Too often politicians and political leaders weigh in on criminal cases in defiance of our constitutional principles and individual rights. Such was the case in the military’s court martial of Sergeant Bowe Bergdahl for desertion and endangering troops.
Presidential candidate and now President Trump on numerous occasions made prejudicial comments regarding his opinion about Sgt. Bergdahl’s guilt, calling him a “dirty rotten traitor” and that he should be executed. As President and Commander in Chief of all the armed forces, there was legitimate concern that his influence would taint the proceedings and cause military court personnel to act less than independent in the case. In fact his defense raised legal issues excoriating the President’s remarks and what their effect would be on the fundamental fairness of the proceedings. Military Judge, Colonel Jeffrey R. Nance of the United States Army denied those legal claims.
However, the presidential comments did have a surprising effect on the process as the sentencing court indicated that he would consider those comments in mitigation at any future sentencing hearing.
Following guilty pleas, that sentencing hearing concluded on November 3rd where Sgt. Bergdahl was not given a prison sentence. He was dishonorably discharged, demoted in rank and forfeited pay. We surmise that five years of imprisonment by the Taliban, under torturous conditions was enough for this court.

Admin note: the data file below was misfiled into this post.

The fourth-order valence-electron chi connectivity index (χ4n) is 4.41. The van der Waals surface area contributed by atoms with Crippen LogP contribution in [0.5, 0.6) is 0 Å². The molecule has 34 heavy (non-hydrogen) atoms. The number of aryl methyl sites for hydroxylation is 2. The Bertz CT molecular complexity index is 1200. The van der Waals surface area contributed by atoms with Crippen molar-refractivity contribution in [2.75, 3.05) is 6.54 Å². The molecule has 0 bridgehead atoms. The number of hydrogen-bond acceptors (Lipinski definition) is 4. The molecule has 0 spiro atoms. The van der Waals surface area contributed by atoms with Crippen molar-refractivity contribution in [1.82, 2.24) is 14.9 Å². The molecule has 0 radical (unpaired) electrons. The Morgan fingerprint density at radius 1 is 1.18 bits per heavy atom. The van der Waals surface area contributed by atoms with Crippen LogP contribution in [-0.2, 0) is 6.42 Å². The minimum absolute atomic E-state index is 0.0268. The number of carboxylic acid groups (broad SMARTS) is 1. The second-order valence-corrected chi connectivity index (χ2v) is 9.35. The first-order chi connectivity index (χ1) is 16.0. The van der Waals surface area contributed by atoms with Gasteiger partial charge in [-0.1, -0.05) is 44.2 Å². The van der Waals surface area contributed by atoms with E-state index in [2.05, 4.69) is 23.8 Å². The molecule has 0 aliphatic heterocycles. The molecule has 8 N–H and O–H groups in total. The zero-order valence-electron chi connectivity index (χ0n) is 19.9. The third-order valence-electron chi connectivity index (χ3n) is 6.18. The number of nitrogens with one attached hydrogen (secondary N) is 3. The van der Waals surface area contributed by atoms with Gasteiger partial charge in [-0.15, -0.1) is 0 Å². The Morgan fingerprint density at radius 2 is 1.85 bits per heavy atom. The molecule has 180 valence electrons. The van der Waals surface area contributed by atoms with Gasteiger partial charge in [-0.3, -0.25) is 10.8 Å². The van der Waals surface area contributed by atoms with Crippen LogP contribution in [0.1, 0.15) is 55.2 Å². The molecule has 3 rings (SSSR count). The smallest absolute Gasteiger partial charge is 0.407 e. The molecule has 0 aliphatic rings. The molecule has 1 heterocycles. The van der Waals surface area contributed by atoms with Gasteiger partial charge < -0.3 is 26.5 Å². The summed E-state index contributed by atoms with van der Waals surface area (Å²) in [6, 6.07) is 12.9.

Our former colleague, Yale School of Law professor Eugene Fidell, was part of this defense team. He pays tribute to the incredible work and commitment of the JAG officers that represented Sgt. Bergdahl. We praise their commitment to the principles of the United States Constitution in their zealous representation of Sgt. Bergdahl.
So too do we praise Judge Nance for his commitment to the rule of law and to fundamental fairness in such a highly publicized and provocative case. Rejecting the President of the United States and exercising independent judgment is no small matter.